A wildly popular Facebook joke about “storming” Area 51 inspired plans for an enormous alien-themed party in the Nevada desert. Now there are three events in the works, including one in Las Vegas sponsored by Bud Light.
The aliens, if they’re watching, probably have some questions for humanity. You might, too, so here’s a closer look at what’s happening.
The event, scheduled for Sept. 20, was meant as a joke about making a run on the mysterious and well-protected military test site in southern Nevada, fabled to be dedicated to the research of real, honest-to-goodness alien spacecraft.
The joke caught fire.
Within three weeks, more than a million people marked themselves down as planning to attend. (By mid-September, the number had reached 2.1 million.) Even the Air Force noticed and, in July, a spokeswoman told The New York Times that “any attempt to illegally access military installations or military training areas is dangerous.”
Concerned that some might take the call to action seriously and be arrested or hurt, Mr. Roberts decided to plan a sizable “Alienstock” music festival nearby as an alternative, according to reports, teaming up with Brock Daily, a co-host of the Facebook event, and Connie West, of the Little A’Le’Inn, in rural Rachel, Nev., which is home to fewer than 100 residents.
Mr. Roberts and Mr. Daily parted ways this week with Ms. West, according to Frank DiMaggio, an event planner who is now working with the two men. Ms. West has said that the party in Rachel is still on, according to The Las Vegas Review-Journal. But according to a statement, the three men say that it’s poised to be “FYREFEST 2.0,” a rerun of a famously hyped party in 2017 that failed spectacularly.
Instead, they are directing their followers on Facebook and elsewhere to an event on Sept. 19, hosted by the Downtown Las Vegas Events Center and sponsored by Bud Light, which will sell limited-edition alien-themed beer at the event as well as elsewhere in Nevada, Arizona and California. About 8,000 people are expected to attend, according to a spokeswoman for the center, which can hold up to 12,000.
It was a relatively easy move for Mr. Roberts and Mr. Daily because the Las Vegas event was already in the works as a sort of pregame to the bigger desert party, according to Mr. DiMaggio.
“It was exactly what they wanted to happen out in the desert, but all the infrastructure’s there,” he said.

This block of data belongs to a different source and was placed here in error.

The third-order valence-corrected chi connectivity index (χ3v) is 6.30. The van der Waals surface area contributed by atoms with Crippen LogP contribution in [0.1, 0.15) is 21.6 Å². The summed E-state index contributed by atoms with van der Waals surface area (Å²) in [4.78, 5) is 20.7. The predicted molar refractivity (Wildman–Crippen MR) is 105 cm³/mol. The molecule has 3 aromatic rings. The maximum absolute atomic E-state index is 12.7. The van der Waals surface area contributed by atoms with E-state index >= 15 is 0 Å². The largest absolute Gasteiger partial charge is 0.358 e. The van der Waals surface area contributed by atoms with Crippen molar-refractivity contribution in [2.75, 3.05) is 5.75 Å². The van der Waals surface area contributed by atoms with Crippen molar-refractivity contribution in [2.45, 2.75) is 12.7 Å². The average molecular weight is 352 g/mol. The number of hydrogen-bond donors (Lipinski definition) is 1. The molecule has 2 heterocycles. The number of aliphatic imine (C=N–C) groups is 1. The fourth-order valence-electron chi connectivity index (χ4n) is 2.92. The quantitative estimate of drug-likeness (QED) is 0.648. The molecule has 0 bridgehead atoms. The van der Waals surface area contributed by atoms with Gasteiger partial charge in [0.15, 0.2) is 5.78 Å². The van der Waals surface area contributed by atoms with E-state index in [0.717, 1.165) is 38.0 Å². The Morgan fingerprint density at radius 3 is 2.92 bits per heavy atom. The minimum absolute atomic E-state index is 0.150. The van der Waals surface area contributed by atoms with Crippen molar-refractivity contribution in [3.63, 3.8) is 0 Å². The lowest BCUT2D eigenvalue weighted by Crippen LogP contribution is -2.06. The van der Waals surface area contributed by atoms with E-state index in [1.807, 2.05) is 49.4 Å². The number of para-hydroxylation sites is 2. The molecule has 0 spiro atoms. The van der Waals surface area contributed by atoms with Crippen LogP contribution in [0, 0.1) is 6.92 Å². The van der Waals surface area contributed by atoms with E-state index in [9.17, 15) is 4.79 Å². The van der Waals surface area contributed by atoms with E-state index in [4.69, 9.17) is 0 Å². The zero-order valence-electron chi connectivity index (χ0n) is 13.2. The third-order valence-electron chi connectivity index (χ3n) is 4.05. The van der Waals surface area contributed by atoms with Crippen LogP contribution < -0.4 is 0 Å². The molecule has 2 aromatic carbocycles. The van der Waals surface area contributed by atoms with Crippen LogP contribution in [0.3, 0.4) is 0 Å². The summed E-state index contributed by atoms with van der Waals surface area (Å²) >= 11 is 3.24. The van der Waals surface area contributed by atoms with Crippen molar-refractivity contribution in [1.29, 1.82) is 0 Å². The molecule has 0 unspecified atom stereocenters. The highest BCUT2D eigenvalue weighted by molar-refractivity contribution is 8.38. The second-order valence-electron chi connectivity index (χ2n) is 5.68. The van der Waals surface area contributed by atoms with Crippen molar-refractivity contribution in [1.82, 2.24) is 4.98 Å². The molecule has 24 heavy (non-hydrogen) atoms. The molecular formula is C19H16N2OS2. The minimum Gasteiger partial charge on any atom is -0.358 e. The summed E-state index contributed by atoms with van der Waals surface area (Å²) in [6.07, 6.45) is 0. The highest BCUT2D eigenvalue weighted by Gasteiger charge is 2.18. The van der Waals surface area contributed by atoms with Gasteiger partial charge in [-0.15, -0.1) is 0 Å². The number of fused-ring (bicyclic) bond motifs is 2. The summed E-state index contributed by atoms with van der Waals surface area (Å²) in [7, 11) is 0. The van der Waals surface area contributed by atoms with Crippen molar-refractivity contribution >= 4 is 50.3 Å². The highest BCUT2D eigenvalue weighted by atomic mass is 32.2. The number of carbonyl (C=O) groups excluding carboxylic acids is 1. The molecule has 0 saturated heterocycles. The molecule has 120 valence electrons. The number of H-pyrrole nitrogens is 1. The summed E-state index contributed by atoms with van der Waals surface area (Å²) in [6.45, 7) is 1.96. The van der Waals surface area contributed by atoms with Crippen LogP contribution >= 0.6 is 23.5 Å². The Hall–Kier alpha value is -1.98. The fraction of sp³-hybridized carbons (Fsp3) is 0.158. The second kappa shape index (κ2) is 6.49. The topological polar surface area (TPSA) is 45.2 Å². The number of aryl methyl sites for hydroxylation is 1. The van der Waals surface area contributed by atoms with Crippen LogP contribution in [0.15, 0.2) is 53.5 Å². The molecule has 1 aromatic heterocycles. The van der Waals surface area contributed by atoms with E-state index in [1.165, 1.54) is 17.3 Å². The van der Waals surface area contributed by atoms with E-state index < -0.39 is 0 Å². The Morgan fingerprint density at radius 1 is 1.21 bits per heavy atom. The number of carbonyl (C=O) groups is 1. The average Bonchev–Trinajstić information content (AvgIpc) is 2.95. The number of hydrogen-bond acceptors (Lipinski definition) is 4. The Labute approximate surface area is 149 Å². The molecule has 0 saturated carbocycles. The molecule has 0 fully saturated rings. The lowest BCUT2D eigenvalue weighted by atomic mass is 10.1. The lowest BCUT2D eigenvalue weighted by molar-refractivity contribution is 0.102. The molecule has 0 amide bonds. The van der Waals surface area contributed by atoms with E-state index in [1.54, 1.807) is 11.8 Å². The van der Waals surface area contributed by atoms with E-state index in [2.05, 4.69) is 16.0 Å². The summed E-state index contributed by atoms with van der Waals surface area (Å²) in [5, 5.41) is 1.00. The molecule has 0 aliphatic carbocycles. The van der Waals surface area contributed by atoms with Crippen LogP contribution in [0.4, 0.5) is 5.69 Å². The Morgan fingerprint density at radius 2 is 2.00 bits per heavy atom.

According to Mr. DiMaggio, the Rachel event had been plagued by a lack of infrastructure, poor planning and secrecy, which had led to concerns among Mr. Roberts and Mr. Daily.
“We are not interested in, nor will we tolerate any involvement in a FYREFEST 2.0,” the three said of the festival in Rachel in a statement on the website for the Las Vegas event. “We foresee a possible humanitarian disaster in the works, and we can’t participate in any capacity at this point.”
In a letter on Thursday, reviewed by The Times, a lawyer representing Mr. Roberts and Mr. Daily asked Ms. West to stop promoting the “Alienstock” event that had been planned in Rachel.
Some of those living in the area were glad to hear that the two men were directing visitors elsewhere, according to Joerg Arnu, one of the fewer than 100 Rachel residents. “We are very, very relieved,” he said.
Mr. Arnu accused Ms. West of keeping residents in the dark about the event, while Mr. DiMaggio said she did the same to her fellow organizers.
Ms. West did not respond to multiple requests for comment on Thursday and Friday by email and left with the staff at the inn.
In an interview with The Los Angeles Times, Cody Theising, manager at the Little A’Le’Inn, disputed the concerns raised by Mr. Roberts, Mr. Daily and Mr. DiMaggio, noting that permits were approved, parking and camping sites were being sold, and musical acts and ambulance services had been lined up. The commissioners of Lincoln County also voted to declare a state of emergency if things in Rachel got out of hand, according to the news organization.
A Party of the Third Kind
While the Rachel event was in the works, another group of organizers was planning a gathering for Sept. 20 and 21 in nearby Hiko, home to the Alien Research Center, a gift shop.
While that event, the Storm Area 51 Basecamp, will feature food, drink and music, it also includes a lineup of speakers intended to appeal to those interested in aliens and the secretive military base.
“We’re focusing on the true believers, we’re not looking for a rave in the desert,” said Keith Wright, managing partner of Production Specialists of Las Vegas, an events company, and one of the organizers of the Basecamp event.
The speakers include Jeremy Corbell, the director of a movie on Netflix about Bob Lazar, who says he reverse-engineered alien spaceships at Area 51 — both of whom reportedly served as inspiration for Mr. Roberts’s Facebook post.
In an interview, Mr. DiMaggio gave his blessing to the Hiko event and said that Mr. Roberts was considering checking it out.
“They’re cool people and they’ve got a killer event,” he said.
Mr. Wright said he and the other organizers were spending about $200,000 of their own money and planned to bring myriad amenities into the desert, including about 80 portable bathrooms, generators, food trucks, security and emergency services, and a semi truck filled with bottled water.
Mr. Wright said that he hoped to host no more than 5,000 people at the event in Hiko, which he also said was on the way to both Rachel and Area 51.
“From everything that we’re being told, the people are coming,” he said. “All we have to do is capture them.”
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